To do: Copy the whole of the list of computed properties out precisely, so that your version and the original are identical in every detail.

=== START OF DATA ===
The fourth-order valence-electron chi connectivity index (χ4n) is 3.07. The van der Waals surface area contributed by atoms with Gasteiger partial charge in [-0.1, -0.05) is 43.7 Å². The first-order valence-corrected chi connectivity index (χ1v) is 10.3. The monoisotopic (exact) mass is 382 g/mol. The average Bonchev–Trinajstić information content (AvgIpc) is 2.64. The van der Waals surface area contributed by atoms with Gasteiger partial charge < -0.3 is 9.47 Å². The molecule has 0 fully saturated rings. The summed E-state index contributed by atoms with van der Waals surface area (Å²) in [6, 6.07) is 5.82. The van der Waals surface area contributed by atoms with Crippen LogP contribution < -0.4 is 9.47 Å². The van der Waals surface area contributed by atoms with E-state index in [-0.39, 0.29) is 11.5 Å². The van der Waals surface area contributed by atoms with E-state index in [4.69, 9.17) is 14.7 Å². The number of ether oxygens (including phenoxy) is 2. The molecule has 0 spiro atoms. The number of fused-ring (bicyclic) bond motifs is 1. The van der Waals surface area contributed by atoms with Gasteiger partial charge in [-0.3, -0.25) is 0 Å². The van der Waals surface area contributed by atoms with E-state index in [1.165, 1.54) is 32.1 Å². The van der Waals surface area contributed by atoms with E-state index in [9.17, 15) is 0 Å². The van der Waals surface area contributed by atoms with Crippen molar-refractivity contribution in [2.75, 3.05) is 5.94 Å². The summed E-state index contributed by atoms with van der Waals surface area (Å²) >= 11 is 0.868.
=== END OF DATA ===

The fourth-order valence-electron chi connectivity index (χ4n) is 3.07. The van der Waals surface area contributed by atoms with Gasteiger partial charge in [-0.1, -0.05) is 43.7 Å². The first-order valence-corrected chi connectivity index (χ1v) is 10.3. The monoisotopic (exact) mass is 382 g/mol. The average Bonchev–Trinajstić information content (AvgIpc) is 2.64. The van der Waals surface area contributed by atoms with Gasteiger partial charge < -0.3 is 9.47 Å². The molecule has 0 fully saturated rings. The summed E-state index contributed by atoms with van der Waals surface area (Å²) in [6, 6.07) is 5.82. The van der Waals surface area contributed by atoms with Crippen LogP contribution < -0.4 is 9.47 Å². The van der Waals surface area contributed by atoms with E-state index in [-0.39, 0.29) is 11.5 Å². The van der Waals surface area contributed by atoms with E-state index in [4.69, 9.17) is 14.7 Å². The number of ether oxygens (including phenoxy) is 2. The molecule has 0 spiro atoms. The number of fused-ring (bicyclic) bond motifs is 1. The van der Waals surface area contributed by atoms with Gasteiger partial charge in [-0.3, -0.25) is 0 Å². The van der Waals surface area contributed by atoms with E-state index in [1.165, 1.54) is 32.1 Å². The van der Waals surface area contributed by atoms with E-state index in [9.17, 15) is 0 Å². The van der Waals surface area contributed by atoms with Crippen molar-refractivity contribution in [2.75, 3.05) is 5.94 Å². The summed E-state index contributed by atoms with van der Waals surface area (Å²) >= 11 is 0.868.